The Prophetic Visions of Bethany Lewis

Thu 3rd – Sun 27th August 2017

reviews

Laura Wilsmore

at 10:40 on 18th Aug 2017

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From the moment I entered the theatre, a purple puppet greeted me and complimented my hair in a thick cockney accent before I had even taken my seat. I knew instantly I was in for a late-night treat. Loveably wife Bethany Lewis (played by Katie Wells) is pelted into fame as she begins to see the future. However, this power only stems from a can of Heinz Beans crashing on her head. Her visions begin to upset those in power, and she is eventually condemned by the state. The show is a British political Sesame Street, with a mop Theresa May and a shaggy blonde-haired ‘Johnsonson’ as Prime Minister. The ability of the cast to bring to life a plethora of comical puppets is astounding. I was constantly excited to see what new furry figure would enter next. Whilst there may not have been much substance underlying the string of puns and parodies, it was an entertaining evening.

The puppets are impressive, looking as if they could join the cast of Avenue Q. My amazement grew further once I found out that the Producer (Laura Elmes) stepped in to make them last minute. Very quickly, I could not keep my eyes off the puppets as they were so charmingly animated. Katie Wells’ ability to guide the audience through the story as Beth was faultless. Emma Lundegaard’s myriad of characters were all hilariously quirky, including an ostentatious celebrity called Regretta, ‘Kunt’ the newsreader, and a Scottish hairy poop to name but a few. Luke Dunford’s portrayals of a loyal husband Gary and a crazed Prime Minister were hilarious. However, I did feel that some of his lines were shouted when they need not be to have the same impact. Nevertheless, the whole cast worked cohesively to enliven an absurd and funny ensemble of puppets. With slick technical transitions by Emilie Nutley, there was not a weak link.

Daniel Pool’s script included many hilarious meta-theatrical jokes. Jade is noted to be the couple’s ‘only friend because we didn’t have the budget for more’. Puns were stretched to their full capacity, particularly with the absurdly evil mastermind behind it all, but sometimes they did fall flat. However, Bethany’s final prophetic speech of the future she hopes for is rather beautiful, and feels particularly relevant considering our current world affairs: ‘Don’t let yourself to be driven to hatred and violence when rulers know you’re weaker divided’. At moments like this, the show delicately balances the parody and actuality of the world.

To quote one of the yellow furry fan-girls in the show, ‘Bethany Lewis is my Patronus’. Everyone can relate to the feeling of being pushed down and manipulated in a world of madness and obscenity. This show may be ‘just a look away’ from the mess of the world around us, but it was nevertheless a thoroughly enjoyable one – no strings attached.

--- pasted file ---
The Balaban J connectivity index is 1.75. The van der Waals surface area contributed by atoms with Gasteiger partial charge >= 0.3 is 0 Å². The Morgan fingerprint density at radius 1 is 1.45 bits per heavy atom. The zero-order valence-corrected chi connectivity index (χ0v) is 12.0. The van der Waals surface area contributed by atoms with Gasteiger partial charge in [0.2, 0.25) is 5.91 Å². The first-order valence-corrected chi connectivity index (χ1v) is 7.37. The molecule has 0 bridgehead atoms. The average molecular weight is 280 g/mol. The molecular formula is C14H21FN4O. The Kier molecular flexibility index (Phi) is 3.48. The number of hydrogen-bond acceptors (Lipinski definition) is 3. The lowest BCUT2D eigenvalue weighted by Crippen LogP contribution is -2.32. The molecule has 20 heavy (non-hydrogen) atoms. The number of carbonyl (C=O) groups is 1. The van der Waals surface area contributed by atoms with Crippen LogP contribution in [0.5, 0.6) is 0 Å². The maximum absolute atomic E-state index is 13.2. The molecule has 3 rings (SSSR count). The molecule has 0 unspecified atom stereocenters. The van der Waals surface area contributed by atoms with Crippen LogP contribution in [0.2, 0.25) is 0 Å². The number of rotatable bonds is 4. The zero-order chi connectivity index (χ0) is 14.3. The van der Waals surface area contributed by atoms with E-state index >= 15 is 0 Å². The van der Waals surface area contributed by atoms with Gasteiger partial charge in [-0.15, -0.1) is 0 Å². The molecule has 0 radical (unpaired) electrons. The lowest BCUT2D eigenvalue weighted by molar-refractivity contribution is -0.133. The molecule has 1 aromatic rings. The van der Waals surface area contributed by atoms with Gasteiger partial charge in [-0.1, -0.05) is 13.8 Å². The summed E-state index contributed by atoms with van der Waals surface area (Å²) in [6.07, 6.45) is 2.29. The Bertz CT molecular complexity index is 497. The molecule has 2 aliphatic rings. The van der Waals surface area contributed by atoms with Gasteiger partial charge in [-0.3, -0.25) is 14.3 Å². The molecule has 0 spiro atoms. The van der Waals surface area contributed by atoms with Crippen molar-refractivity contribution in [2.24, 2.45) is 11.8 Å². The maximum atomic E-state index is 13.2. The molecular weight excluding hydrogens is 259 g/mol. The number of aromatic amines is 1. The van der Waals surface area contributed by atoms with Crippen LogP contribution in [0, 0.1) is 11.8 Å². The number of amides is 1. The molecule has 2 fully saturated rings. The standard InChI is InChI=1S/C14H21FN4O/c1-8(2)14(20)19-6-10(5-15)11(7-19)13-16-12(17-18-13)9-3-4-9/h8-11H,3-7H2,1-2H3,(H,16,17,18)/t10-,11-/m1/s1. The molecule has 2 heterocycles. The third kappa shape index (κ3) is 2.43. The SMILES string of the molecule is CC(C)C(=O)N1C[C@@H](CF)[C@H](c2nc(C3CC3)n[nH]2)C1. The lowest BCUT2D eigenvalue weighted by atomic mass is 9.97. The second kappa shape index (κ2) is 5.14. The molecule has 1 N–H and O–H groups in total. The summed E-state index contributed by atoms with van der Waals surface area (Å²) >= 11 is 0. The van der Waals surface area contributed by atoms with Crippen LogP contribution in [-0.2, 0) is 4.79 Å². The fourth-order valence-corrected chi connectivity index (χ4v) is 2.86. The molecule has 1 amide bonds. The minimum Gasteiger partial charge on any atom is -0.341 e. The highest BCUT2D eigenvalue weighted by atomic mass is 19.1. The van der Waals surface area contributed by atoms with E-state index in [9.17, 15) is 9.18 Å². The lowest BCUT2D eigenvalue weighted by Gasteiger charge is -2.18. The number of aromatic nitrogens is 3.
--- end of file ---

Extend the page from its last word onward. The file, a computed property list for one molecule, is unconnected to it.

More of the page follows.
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Claire Leibovich

at 14:41 on 24th Aug 2017

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Think Sesame Street. Think Avenue Q. Plus politics. ‘The Visions of Bethany Lewis’ is a puppet show that would have been completely successful if it had stayed in the realm of comedy.

Bethany Lewis (played by Katie Wells) has a ‘vision’ after a can of Heinz Beans falls on her head and becomes famous; ‘I had accidentally become the Messiah’. Ensues a satire of pop culture, mass media, fame-driven society, and political manipulation. The puppets were hilarious and the puppeteers excellent. The thing that I love about both of those was their expressions and mannerisms. I was amazed at how instantaneously Emma Lundergaard completely changed personality and accent (which by the way were the most believable accents I have heard so far at a Fringe play). The group worked perfectly together and the transitions between characters were completely smooth. The puppeteers worked perfectly together. I enjoyed the satire when it was directed at types of people and society at large. There will always be hypocritical, interested, weak people, or silly delusional masses who worship the first thing that comes their way. However, as the show progressed jokes were increasingly more politically aimed, with characters which implicitly represent politics like Theresa May or Boris Johnson/Trump. Personally I feel the show lost of its freshness by reminding us of the real world, and it could have sent its message while remaining completely fictional. Moreover, the big moral speech at the end was a bit heavy-handed: we should act and the world could be wonderful, only full of love and friendship, etc.

‘The Vision of Bethany Lewis’ is a feel-good show that will make you laugh to your heart’s content. The puppeteers are extremely talented and the puppets are a treat. The political side might be to your taste, yet in my opinion it was the criticism was a bit easy, self-righteous, and could have been avoided without detriment to the comedy or the moral conclusion.

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